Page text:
Content Clusters: Content clusters can be root aggregation points like actual sections (sports, news, etc) or derived (virtual) aggregation points like subsections/subcategories of existing sections/categories. Articles on the item level should exist as lone rangers that are associated with a single section/category, with the option for multiple parenting. Granular control should be available to multiple parent items on the basis of 'AND' 'OR' logic.
Internal Metadata: This is to enable extensive cross-linking of articles. For objects that are used across the system, the metadata should be extracted/inserted using existing conventions like ID tags. All metadata should be stored in such a way that endpoints are provided to query and access the objects and articles. This would ensure the reusability for existing content and components.
User Tracking: Track every click and track every finger that the user wiggles when he/she is on the framework. Corporates are sold only on one thing - metrics. Show them the user trail, show them where people are jumping off their website, show them how a 5% slowdown on a particular component is causing a loss of 25% of your top spending visitors. For the editorial, metrics can be used to fine tune content and cross-linking to better retain users and deliver more targeted advertising. I do not think any CMS has this feature yet.
SMS/Mobile Modules: Very few frameworks today take into account the fact that news is served to an ever-growing number of mobile users. The data for this, at the base level, is truncated at 160 characters and in the higher end deals we have strict WML and strict XHTML compliance. They also ignore the fact that the content needs for the mobile audience is of a different nature. There are no default endpoints for carriers to source the WAP pages nor is there any value add through metadata for mobile content.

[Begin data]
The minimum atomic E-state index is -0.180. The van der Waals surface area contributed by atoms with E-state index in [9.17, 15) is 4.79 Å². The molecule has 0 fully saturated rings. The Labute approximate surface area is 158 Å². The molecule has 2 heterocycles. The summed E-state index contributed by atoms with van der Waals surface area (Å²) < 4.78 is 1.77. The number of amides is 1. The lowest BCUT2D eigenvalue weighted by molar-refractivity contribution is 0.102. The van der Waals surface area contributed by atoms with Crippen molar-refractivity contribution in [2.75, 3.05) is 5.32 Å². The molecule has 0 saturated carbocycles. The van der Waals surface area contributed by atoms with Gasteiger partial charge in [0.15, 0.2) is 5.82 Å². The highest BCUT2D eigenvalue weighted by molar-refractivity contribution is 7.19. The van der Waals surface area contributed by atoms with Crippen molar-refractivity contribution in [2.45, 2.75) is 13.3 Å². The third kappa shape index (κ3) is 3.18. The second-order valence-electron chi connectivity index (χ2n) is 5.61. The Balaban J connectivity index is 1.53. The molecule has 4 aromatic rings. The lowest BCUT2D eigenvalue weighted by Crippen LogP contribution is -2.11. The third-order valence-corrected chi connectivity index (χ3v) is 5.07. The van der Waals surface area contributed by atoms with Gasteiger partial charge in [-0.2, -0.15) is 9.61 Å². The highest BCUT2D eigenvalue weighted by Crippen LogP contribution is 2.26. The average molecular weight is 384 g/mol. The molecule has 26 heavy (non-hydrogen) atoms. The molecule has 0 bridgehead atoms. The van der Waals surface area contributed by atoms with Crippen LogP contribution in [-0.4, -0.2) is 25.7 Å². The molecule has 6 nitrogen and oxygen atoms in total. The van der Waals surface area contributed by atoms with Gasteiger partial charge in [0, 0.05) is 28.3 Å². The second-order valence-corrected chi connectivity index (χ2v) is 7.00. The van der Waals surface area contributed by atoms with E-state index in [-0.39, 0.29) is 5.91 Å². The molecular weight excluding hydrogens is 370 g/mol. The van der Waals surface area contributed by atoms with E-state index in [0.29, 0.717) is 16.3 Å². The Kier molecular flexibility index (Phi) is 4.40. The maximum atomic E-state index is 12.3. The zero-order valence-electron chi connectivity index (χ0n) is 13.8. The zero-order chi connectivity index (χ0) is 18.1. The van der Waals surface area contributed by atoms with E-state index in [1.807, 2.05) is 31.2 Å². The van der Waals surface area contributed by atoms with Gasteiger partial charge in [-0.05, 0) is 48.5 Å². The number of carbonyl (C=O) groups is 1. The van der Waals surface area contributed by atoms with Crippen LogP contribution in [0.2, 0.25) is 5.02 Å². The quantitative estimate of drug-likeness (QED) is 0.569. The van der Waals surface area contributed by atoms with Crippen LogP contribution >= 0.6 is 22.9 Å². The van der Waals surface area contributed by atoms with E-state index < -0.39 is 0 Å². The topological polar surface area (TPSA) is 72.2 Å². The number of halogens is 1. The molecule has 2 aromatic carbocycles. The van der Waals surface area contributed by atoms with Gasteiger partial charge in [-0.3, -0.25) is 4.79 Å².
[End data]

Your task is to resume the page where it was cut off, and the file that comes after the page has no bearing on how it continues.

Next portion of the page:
KISS It: Don't give users cryptic messages and interfaces that make sense only to a geek. The primary use of CMS in a news publication is to get the news out there first. Which means it should give the shortest turnaround time from a rough draft to display on site progression. Don't give them screen after screen of buttons and options to select. Show dependencies everywhere. Parent objects should never be allowed deletion if child objects exist in the database.
Granular Caching: Caching needs vary from site to site. Don't dump a monolithic solution on anybody’s head. Make it as granular as possible. Business sites abhor having market data being cached anywhere, while news sites want high performance caching for their homepages. Do not assume your end-user's needs. Give them caching heaven, earth and everything in-between and let them choose their own existence.
Snap-on Components: Keep the backend separate from the front end. Any decent framework should have the following separate modules: frontend site, backend CMS, site management module. All three should be independently scaleable and ALWAYS sperate the frontend from the CMS. Under no circumstances should a backend CMS be unavailable due to heavy load on the frontend. This is a cardinal sin. All components (polls, utility boxes, message boards, blogs) should be 'snap-on' enabled.